Pondering the Misunderstood Gospel

I just stepped out of a Christmas chapel service at the high school where I teach.  I was struck, even frustrated, a few times by what some of the things that students and one teacher who was speaking implied about their understanding of the gospel and the life of Christ on Earth.  I suppose I shouldn’t be.  What they understand to be the gospel is what the overall Evangelical community understands the gospel to be, and it’s the same understanding that I had for twenty-some-odd years: the good news is that Jesus came to Earth and died for our sins so that we could be forgiven and go to heaven.

There’s nothing wrong with that idea of the gospel.  It’s certainly a part of the gospel, and perhaps it’s the most important part.  But it’s but one fragment.  As I sat with my frustrations, I realized a number of things.  First, I realized that, in a way, I had become defensive about a right understanding of the good news, which is a problem on my part.  Defensiveness is pre-integration, if you recall an earlier post.  I suppose this means that I need to trust that God has these people where they need and are capable of being, and that so long as He’s taking care of it, we’re all in good hands.

Second, I was thinking about what I have come to understand the gospel to be, and I found it appropriate that my conclusion fit aptly with the fact that we are a few weeks into Advent this year.  If I had to replace “gospel” with another word, I think perhaps the most apt (now, granted, this is based on 30 seconds of pondering, so there may be far more appropriate words that I’m not thinking of at the moment) might be “Immanuel” – God with us.  No matter how bad things get, surely God is with us.  No matter where we screw up, surely God is with us.  No matter how big the problem and how small we are, surely God is with us.  Recall Rahab who helped the spies enter Jericho.  She did it because she knew that God was with Israel.  God with us is very good news.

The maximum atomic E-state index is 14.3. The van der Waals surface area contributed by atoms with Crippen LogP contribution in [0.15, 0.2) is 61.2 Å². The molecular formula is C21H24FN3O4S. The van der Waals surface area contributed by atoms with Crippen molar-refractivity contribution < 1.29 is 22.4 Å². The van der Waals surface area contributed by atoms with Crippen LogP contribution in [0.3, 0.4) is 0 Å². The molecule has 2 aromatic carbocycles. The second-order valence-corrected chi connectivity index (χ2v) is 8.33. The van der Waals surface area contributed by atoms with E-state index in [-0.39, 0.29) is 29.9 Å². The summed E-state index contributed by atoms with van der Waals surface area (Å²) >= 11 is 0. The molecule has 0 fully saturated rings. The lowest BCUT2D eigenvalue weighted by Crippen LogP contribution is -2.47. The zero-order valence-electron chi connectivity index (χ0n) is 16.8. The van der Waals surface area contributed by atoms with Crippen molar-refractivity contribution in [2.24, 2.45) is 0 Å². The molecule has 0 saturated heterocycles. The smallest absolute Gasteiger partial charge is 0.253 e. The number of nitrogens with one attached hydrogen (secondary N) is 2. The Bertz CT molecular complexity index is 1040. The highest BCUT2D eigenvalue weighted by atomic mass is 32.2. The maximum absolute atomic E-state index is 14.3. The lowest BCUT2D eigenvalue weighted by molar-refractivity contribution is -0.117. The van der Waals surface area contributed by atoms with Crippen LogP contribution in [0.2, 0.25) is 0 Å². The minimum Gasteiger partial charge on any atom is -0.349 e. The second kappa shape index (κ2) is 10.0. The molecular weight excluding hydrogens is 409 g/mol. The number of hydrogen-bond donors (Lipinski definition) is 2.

Third, I began looking around at this collection of adolescent neurotics, screw-ups, sluggards, and do-gooders (there’s a description that could apply to pretty much any group if you pull out “adolescent”), and realized that there might not be a single person in this room who truly comprehends the gospel (including me).  And yet the gospel is offered to and effective (when accepted) for every single person in the room.  Maybe it would be better if we all understood the gospel in all its fullness and could therefore accept it in the depths of our being, but even if we don’t, it still applies to us.  We still receive the love and presence and forgiveness of God.


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